Jed Eddison’s death challenges assumptions about homelessness
Body of 30-year-old was discovered outside Starbucks on Westmoreland Street in Dublin
Jed Eddison (30), who was found dead in a Dublin doorway on Sunday.
The background of the man found dead in the doorway of a central Dublin cafe challenges the assumption that rough sleepers bed down on the streets because they have nowhere else to go.
His body was found in the doorway of Starbucks – in the former Bewley’s Cafe premises – on Westmoreland Street last weekend.
Mr Eddison had been driven to Dublin by his mother last Friday. It appears he planned to meet up with friends and go socialising in the city for the weekend.
Gardaí believe he became intoxicated and passed out in the doorway on Westmoreland Street. He died there in the early hours of Sunday.
Mr Eddison worked in construction in recent years, but was unemployed at the time of his death. He had spent time living in Germany and the UK.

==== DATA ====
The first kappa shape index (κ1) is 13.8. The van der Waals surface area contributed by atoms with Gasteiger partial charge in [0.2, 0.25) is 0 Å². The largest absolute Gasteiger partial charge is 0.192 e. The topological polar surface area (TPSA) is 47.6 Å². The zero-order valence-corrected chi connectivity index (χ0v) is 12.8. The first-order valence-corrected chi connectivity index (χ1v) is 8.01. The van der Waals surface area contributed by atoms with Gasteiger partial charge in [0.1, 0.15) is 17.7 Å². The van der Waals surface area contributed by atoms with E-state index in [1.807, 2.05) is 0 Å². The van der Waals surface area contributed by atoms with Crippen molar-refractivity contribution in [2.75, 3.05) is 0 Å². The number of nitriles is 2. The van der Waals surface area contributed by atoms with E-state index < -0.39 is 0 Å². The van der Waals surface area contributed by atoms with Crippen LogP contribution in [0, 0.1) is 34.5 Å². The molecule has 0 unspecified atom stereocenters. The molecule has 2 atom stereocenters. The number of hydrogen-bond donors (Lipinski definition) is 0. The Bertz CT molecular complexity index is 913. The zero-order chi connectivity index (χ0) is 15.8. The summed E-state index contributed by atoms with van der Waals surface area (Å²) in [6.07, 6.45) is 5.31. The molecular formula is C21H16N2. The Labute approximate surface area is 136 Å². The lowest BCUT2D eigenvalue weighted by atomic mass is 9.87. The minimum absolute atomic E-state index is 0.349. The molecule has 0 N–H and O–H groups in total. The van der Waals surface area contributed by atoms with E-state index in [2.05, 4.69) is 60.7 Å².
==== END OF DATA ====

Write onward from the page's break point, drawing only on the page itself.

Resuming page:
He had lived in England when he was younger and some members of his immediate family are still based there.
Mr Eddison had a passion for repairing and driving cars. He attended third-level education for a period and was a former student of Blanchardstown Institute of Technology in west Dublin.
Cause of death
The investigation team is also trying to piece together his movements from the time his mother brought him to Dublin until his death two days later.
Sources familiar with the case described his background as “stable and comfortable”, adding he would not have been regarded even as an infrequent rough sleeper.
“His mother would be the kind of woman who would have done everything for him,” said one source.
The discovery of his remains was made by a staff member opening the Starbucks premises just before 7.30am on Sunday. Gardaí were alerted and a doctor was called to the scene, where Mr Eddison was pronounced dead.
Sources said he had been dead for a number of hours before his remains were found. The same sources said revellers making their way home from city centre nightspots would have walked past his body and believed he was sleeping.
It was initially assumed he was homeless or a regular rough sleeper. But city centre gardaí were surprised they had not come across him before sleeping on the streets.
A recent drive to make contact with rough sleepers to advise them about emergency accommodation facilities had reached almost 120 people by last weekend and has since reached just under 150 people.